What is Patriotism?

Navy Recruiting Poster

At the outset of my blog, I would like to offer a brief definition of Patriotism.  I have taken this definition from a well respected ethical manual entitled: “Man as Man, The Science and Art of Ethics.” It was written by Rev. Thomas J. Higgins, S.J., and it was published in 1958.  I totally agree with this definition and during this time of unquestioning jingoism we need to dwell upon the full import of these words.

“…we understand by a citizen a person who owes primary allegiance to the laws of a given State and is entitled to its minimal civic privileges.  We say “primary allegiance” because, when a citizen is absent from his own State, he generally owes a secondary allegiance to the laws of the place where he resides.  We say “minimal civic privileges” because, although all citizens may not equally participate in civic life by voting, sitting on juries, being eligible for public office, and the like, yet there is a least common denominator of civic standing.  If a person falls below this level, as does a slave and felon, he is not a citizen.  Certainly all who are born within the territorial jurisdiction of a given State and permanently reside there ought to have citizenship rights, except those whose criminal conduct justly forfeits them.

Patriotism, which Samuel Johnson caustically defined as the last refuge of a scoundrel, epitomizes the relations of citizen to State.  The bond is piety.  This is readily understandable if a State is small and its members are one’s own kind.  Even though the modern State is much more than the family outgrown, the same relation of piety exists between it and its citizens.  For as piety binds man to the family, the first of natural societies, so also it ties him to the State, the perfect natural society.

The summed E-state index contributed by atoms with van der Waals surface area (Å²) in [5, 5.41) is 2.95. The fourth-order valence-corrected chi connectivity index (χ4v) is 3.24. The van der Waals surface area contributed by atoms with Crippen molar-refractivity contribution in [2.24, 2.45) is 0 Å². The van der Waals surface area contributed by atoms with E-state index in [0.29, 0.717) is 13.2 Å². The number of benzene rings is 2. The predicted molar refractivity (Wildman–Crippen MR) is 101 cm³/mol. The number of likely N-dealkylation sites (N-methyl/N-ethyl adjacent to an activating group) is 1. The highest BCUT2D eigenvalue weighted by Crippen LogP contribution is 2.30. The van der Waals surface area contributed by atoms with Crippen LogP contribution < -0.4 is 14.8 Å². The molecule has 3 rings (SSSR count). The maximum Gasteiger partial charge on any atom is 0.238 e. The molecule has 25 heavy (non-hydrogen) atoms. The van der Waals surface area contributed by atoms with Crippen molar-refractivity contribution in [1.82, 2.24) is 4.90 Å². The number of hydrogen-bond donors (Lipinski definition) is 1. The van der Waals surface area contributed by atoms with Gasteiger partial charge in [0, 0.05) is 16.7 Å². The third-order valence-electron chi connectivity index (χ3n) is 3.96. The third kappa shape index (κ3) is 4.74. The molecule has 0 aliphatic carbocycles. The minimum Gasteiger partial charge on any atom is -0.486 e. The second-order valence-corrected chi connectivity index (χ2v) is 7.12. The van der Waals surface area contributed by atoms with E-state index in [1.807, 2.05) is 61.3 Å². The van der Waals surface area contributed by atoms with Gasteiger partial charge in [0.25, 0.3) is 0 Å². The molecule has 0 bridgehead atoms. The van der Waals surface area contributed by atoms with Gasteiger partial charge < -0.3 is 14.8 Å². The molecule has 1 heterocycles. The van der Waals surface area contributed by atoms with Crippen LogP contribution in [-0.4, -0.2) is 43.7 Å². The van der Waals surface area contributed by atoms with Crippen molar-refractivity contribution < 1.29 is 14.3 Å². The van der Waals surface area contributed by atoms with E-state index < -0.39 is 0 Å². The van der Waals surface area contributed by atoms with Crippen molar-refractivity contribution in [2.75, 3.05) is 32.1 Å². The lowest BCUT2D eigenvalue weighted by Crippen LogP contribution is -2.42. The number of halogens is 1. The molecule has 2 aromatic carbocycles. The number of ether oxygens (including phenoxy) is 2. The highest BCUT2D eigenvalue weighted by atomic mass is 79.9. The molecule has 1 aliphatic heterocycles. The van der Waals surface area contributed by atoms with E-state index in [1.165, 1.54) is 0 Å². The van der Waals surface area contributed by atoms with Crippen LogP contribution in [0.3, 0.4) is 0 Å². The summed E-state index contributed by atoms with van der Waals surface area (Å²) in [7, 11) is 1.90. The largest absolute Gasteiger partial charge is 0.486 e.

Patriotism is not unreasoning sentiment, nor is it the preference for one’s own people which begets contempt for outsiders.  It is not prejudice or bias which regards one’s way of life as necessarily superior to that of all foreigners, and ridicules all strange customs, and considers one’s own national acts upright and honorable but those of one’s enemy vile and immoral.  Nor is patriotism jingoism, the truculent nonsense that one’s nation can dominate whom it pleases.  Rather it is the well-ordered love of one’s State and of one’s fellow citizens.  Here the object of love is not one’s native soil.  The object of love is primarily one’s fellow citizens; it is also the moral person, the State.  Some people have said that it is impossible to love an abstraction.  That impossibility fades before the cold fact that men do-even by dying for it.  Like all real love, this love must include benevolence and beneficence.  That is a pernicious patriotism which proclaims, My country, right or wrong.  This sentiment presupposes that national welfare, convenience, and prestige are above all moral law; that the State, dealing with other States, has moral license to do whatever it has the force or guile to accomplish.  This attitude is one of the scourges of modern life.  It has substituted the State for God and the worship of country for religion.  Well-ordered love remains within the bounds of reason.

As piety in the family comprises both justice and charity, it includes the same in the State.  The good which the citizen strictly owes the State is laid down by legal or civic justice.  It is aptly called legal justice because law prescribes what the welfare of the State demands of individuals.  It may also be called civic justice so as to distinguish the common good peculiar to the State from that of the family or the human race at large.  The duties of the true patriot are not limited to what law prescribes: he will come forward, as occasion demands, and freely give of his own to the common need.  This is a kind of social charity“.

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